The development of inorganic and organic/inorganic membranes for DMFC application.

by Mokrani, Touhami

Abstract (Summary)
A fuel cell is an energy device that converts chemical energy to electrical energy. Low temperature fuel cells, namely the hydrogen fuel cell and the direct methanol fuel cell are preferred amongst other fuel cell types for stationary and vehicular applications, due to their small size and their low operating temperature. The direct methanol fuel cell has several advantages over the hydrogen fuel cell including ease of transport and storage since methanol is a liquid. Since methanol is used directly in the cell there is no need for a reforming process, which results in a less complicated system. However, direct methanol fuel cell are in their infancy and many problems need to be overcome before reaching commercialization. The direct methanol fuel cell has several disadvantages, namely, the sluggish methanol oxidation reaction, the high cost of state-of-the-art proton exchange membranes, the high methanol permeability from anode to cathode and the dependence on the conductivity on membrane water content, which limits their use to temperatures below the boiling point of water, while the need is to work at high temperatures. Attempts to overcome the disadvantages of the state-of-the-art membrane were made in this study, including the development on novel proton exchange membranes and also the modification of existing state-of-the-art membranes.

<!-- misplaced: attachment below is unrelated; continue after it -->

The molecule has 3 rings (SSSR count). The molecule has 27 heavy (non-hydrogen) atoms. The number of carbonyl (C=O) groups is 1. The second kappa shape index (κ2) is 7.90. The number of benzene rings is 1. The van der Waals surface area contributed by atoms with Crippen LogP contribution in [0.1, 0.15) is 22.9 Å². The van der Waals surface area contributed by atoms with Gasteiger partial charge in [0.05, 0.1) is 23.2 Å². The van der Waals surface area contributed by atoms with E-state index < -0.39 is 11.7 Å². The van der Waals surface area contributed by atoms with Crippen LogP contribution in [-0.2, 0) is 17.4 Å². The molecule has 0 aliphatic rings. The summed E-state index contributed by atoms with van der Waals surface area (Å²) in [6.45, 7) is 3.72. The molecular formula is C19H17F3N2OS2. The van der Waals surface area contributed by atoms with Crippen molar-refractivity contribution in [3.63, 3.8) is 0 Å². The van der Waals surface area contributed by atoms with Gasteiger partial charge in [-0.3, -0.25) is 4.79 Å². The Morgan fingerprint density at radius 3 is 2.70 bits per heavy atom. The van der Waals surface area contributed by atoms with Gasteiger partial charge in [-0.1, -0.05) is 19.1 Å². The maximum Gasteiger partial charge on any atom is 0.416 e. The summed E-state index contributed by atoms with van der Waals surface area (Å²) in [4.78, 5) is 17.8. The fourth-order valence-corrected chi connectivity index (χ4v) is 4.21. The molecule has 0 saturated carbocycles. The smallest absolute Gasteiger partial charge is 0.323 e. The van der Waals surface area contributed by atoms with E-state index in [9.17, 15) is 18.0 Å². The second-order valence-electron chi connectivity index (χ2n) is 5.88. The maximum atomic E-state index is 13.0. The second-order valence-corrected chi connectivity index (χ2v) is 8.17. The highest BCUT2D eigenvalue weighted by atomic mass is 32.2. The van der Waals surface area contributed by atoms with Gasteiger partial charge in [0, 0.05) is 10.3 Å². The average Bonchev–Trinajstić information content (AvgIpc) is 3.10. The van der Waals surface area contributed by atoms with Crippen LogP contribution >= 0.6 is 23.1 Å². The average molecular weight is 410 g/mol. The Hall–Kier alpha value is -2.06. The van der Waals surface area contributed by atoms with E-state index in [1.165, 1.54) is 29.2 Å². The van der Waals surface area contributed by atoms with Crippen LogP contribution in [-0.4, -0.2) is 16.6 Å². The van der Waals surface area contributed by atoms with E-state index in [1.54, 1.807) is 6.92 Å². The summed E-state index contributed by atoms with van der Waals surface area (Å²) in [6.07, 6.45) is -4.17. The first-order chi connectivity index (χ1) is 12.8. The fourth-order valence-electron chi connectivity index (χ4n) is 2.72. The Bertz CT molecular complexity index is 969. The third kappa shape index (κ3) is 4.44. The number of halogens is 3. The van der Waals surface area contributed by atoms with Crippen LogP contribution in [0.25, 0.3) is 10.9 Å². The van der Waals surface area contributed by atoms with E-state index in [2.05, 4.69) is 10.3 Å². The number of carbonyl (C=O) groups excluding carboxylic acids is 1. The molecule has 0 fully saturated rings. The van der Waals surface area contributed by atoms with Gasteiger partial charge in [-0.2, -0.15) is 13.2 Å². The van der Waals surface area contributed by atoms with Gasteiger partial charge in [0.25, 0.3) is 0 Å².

Bibliographical Information:


School:University of the Western Cape/Universiteit van Wes-Kaapland

School Location:South Africa

Source Type:Master's Thesis

Keywords:fuel cells membranes technology


Date of Publication:01/01/2004

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